There is widespread interest among teachers in the use of neuroscientific research findings in educational practice. However, there are also misconceptions and myths that are supposedly based on sound neuroscience that are prevalent in our schools. We wish to draw attention to this problem by focusing on an educational practice supposedly based on neuroscience that lacks sufficient evidence and so we believe should not be promoted or supported.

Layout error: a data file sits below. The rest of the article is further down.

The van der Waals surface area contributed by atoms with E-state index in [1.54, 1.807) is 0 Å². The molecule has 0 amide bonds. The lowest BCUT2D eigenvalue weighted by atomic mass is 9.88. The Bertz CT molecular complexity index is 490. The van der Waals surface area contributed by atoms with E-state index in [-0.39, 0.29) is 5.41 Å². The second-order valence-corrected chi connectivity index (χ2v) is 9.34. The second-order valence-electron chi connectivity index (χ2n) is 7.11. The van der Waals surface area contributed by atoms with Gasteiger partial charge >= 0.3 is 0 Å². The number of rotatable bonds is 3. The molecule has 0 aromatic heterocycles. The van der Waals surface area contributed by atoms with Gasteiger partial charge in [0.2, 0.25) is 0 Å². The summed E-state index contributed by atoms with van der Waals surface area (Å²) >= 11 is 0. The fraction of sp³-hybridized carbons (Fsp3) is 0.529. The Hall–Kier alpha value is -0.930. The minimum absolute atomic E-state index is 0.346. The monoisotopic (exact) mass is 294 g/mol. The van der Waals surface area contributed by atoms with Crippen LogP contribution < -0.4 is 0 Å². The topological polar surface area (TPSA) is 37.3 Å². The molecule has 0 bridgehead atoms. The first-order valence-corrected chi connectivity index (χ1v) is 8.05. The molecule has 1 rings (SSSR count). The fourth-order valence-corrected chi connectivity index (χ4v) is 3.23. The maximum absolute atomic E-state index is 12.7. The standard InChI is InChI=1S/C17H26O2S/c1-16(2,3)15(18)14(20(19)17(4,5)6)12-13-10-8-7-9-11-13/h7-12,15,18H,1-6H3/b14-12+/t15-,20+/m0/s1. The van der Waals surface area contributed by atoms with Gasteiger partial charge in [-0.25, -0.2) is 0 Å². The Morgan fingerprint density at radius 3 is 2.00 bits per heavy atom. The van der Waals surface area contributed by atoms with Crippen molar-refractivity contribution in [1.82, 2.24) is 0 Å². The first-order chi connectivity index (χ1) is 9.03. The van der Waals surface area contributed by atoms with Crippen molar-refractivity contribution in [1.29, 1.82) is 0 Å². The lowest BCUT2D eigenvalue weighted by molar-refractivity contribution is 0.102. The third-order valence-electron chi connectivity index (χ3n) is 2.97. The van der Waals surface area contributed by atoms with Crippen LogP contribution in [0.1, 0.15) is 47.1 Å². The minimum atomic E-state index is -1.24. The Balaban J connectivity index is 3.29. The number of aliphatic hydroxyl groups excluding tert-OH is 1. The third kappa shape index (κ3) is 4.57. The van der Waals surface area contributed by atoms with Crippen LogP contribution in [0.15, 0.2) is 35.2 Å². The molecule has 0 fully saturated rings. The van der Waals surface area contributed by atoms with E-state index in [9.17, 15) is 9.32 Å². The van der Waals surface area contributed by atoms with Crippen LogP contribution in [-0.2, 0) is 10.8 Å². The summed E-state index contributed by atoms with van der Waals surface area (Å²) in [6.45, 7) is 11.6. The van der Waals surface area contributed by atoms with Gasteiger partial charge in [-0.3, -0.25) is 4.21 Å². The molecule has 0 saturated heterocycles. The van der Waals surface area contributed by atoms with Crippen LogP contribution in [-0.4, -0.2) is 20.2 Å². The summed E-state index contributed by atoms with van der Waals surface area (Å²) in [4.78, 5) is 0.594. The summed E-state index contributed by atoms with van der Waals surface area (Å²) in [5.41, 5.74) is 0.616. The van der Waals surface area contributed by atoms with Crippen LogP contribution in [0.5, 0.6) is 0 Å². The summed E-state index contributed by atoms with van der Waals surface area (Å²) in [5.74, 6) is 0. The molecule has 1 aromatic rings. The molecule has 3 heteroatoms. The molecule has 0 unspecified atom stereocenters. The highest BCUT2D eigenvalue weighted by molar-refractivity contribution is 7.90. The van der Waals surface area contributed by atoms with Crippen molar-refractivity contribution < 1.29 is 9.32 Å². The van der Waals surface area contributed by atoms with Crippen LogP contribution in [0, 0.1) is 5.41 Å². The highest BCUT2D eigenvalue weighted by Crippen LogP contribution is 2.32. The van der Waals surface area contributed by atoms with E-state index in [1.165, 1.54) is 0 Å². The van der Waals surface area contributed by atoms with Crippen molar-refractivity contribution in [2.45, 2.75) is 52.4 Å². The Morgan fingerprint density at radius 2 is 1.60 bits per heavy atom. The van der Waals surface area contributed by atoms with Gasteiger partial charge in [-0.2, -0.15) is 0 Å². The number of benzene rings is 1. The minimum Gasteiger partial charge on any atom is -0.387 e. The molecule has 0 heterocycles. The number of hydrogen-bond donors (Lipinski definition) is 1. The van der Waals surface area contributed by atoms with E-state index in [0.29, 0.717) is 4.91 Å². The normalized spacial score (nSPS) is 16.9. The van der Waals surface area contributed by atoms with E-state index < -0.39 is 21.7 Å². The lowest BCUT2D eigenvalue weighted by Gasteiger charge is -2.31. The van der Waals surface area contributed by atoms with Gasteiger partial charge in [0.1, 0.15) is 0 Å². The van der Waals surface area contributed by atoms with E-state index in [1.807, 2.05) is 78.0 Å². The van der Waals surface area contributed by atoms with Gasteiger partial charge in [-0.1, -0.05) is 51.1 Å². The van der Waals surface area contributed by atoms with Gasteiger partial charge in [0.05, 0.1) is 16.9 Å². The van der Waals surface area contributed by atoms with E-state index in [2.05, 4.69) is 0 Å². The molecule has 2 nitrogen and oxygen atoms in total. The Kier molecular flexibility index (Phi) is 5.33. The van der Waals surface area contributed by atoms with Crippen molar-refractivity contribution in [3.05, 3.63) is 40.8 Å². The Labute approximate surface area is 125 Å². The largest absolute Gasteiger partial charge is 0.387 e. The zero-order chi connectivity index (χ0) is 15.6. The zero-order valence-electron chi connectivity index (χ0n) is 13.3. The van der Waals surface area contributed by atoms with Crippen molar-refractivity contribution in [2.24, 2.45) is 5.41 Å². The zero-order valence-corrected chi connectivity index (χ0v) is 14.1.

Generally known as “learning styles”, it is the belief that individuals can benefit from receiving information in their preferred format, based on a self-report questionnaire. This belief has much intuitive appeal because individuals are better at some things than others and ultimately there may be a brain basis for these differences. Learning styles promises to optimise education by tailoring materials to match the individual’s preferred mode of sensory information processing.
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